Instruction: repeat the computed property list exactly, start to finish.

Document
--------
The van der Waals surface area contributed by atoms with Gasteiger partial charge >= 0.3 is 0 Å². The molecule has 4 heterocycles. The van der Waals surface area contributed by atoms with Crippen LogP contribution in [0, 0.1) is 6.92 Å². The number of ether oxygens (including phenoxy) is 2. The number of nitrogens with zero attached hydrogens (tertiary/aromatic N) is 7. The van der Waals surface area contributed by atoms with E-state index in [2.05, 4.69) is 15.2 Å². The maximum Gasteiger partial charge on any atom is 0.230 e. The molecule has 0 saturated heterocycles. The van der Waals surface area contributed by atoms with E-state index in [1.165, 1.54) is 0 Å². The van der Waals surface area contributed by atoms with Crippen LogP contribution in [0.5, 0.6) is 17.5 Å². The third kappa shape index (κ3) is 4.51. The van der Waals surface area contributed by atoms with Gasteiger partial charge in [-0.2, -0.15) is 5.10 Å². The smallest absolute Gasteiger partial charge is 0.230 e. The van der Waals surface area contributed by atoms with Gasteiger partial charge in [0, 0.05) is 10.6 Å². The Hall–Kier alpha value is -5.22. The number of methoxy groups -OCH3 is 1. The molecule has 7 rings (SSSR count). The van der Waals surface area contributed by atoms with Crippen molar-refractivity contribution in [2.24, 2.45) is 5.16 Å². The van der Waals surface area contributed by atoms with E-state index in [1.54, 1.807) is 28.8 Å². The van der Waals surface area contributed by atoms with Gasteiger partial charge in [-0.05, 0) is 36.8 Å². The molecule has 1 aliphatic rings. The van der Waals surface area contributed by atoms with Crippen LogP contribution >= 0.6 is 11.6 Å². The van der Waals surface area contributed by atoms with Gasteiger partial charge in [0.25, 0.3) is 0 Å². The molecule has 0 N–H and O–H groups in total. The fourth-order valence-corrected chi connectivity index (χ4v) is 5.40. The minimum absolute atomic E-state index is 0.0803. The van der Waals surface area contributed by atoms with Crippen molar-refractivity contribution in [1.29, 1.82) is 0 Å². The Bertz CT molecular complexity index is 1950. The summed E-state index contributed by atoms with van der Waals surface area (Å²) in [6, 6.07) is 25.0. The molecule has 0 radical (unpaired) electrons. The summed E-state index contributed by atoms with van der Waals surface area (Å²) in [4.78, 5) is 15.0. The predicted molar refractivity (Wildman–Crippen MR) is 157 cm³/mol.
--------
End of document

The van der Waals surface area contributed by atoms with Gasteiger partial charge >= 0.3 is 0 Å². The molecule has 4 heterocycles. The van der Waals surface area contributed by atoms with Crippen LogP contribution in [0, 0.1) is 6.92 Å². The number of ether oxygens (including phenoxy) is 2. The number of nitrogens with zero attached hydrogens (tertiary/aromatic N) is 7. The van der Waals surface area contributed by atoms with E-state index in [2.05, 4.69) is 15.2 Å². The maximum Gasteiger partial charge on any atom is 0.230 e. The molecule has 0 saturated heterocycles. The van der Waals surface area contributed by atoms with E-state index in [1.165, 1.54) is 0 Å². The van der Waals surface area contributed by atoms with Crippen LogP contribution in [0.5, 0.6) is 17.5 Å². The third kappa shape index (κ3) is 4.51. The van der Waals surface area contributed by atoms with Gasteiger partial charge in [-0.2, -0.15) is 5.10 Å². The smallest absolute Gasteiger partial charge is 0.230 e. The van der Waals surface area contributed by atoms with Gasteiger partial charge in [0, 0.05) is 10.6 Å². The Hall–Kier alpha value is -5.22. The number of methoxy groups -OCH3 is 1. The molecule has 7 rings (SSSR count). The van der Waals surface area contributed by atoms with Crippen molar-refractivity contribution in [2.24, 2.45) is 5.16 Å². The van der Waals surface area contributed by atoms with E-state index in [1.54, 1.807) is 28.8 Å². The van der Waals surface area contributed by atoms with Gasteiger partial charge in [-0.05, 0) is 36.8 Å². The molecule has 1 aliphatic rings. The van der Waals surface area contributed by atoms with Crippen LogP contribution >= 0.6 is 11.6 Å². The van der Waals surface area contributed by atoms with Gasteiger partial charge in [0.25, 0.3) is 0 Å². The molecule has 0 N–H and O–H groups in total. The fourth-order valence-corrected chi connectivity index (χ4v) is 5.40. The minimum absolute atomic E-state index is 0.0803. The van der Waals surface area contributed by atoms with Crippen molar-refractivity contribution in [1.29, 1.82) is 0 Å². The Bertz CT molecular complexity index is 1950. The summed E-state index contributed by atoms with van der Waals surface area (Å²) in [6, 6.07) is 25.0. The molecule has 0 radical (unpaired) electrons. The summed E-state index contributed by atoms with van der Waals surface area (Å²) in [4.78, 5) is 15.0. The predicted molar refractivity (Wildman–Crippen MR) is 157 cm³/mol.